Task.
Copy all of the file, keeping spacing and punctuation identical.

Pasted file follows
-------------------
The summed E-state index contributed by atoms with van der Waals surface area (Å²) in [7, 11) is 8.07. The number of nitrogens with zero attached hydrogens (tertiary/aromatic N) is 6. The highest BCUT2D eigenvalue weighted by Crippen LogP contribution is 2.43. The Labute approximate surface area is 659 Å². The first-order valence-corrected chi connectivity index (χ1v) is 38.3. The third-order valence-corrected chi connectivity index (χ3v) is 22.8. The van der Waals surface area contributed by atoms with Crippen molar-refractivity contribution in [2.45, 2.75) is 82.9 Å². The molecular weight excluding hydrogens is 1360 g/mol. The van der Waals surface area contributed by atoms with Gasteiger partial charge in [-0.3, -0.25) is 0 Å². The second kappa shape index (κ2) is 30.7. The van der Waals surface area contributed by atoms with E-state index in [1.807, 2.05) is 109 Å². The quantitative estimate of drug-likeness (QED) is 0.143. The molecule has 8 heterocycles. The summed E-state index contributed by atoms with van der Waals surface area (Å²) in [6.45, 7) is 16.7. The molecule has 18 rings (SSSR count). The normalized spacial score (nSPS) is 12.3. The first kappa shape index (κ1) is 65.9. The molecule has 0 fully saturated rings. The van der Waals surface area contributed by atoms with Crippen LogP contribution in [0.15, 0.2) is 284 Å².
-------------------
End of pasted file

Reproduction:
The summed E-state index contributed by atoms with van der Waals surface area (Å²) in [7, 11) is 8.07. The number of nitrogens with zero attached hydrogens (tertiary/aromatic N) is 6. The highest BCUT2D eigenvalue weighted by Crippen LogP contribution is 2.43. The Labute approximate surface area is 659 Å². The first-order valence-corrected chi connectivity index (χ1v) is 38.3. The third-order valence-corrected chi connectivity index (χ3v) is 22.8. The van der Waals surface area contributed by atoms with Crippen molar-refractivity contribution in [2.45, 2.75) is 82.9 Å². The molecular weight excluding hydrogens is 1360 g/mol. The van der Waals surface area contributed by atoms with Gasteiger partial charge in [-0.3, -0.25) is 0 Å². The second kappa shape index (κ2) is 30.7. The van der Waals surface area contributed by atoms with E-state index in [1.807, 2.05) is 109 Å². The quantitative estimate of drug-likeness (QED) is 0.143. The molecule has 8 heterocycles. The summed E-state index contributed by atoms with van der Waals surface area (Å²) in [6.45, 7) is 16.7. The molecule has 18 rings (SSSR count). The normalized spacial score (nSPS) is 12.3. The first kappa shape index (κ1) is 65.9. The molecule has 0 fully saturated rings. The van der Waals surface area contributed by atoms with Crippen LogP contribution in [0.15, 0.2) is 284 Å².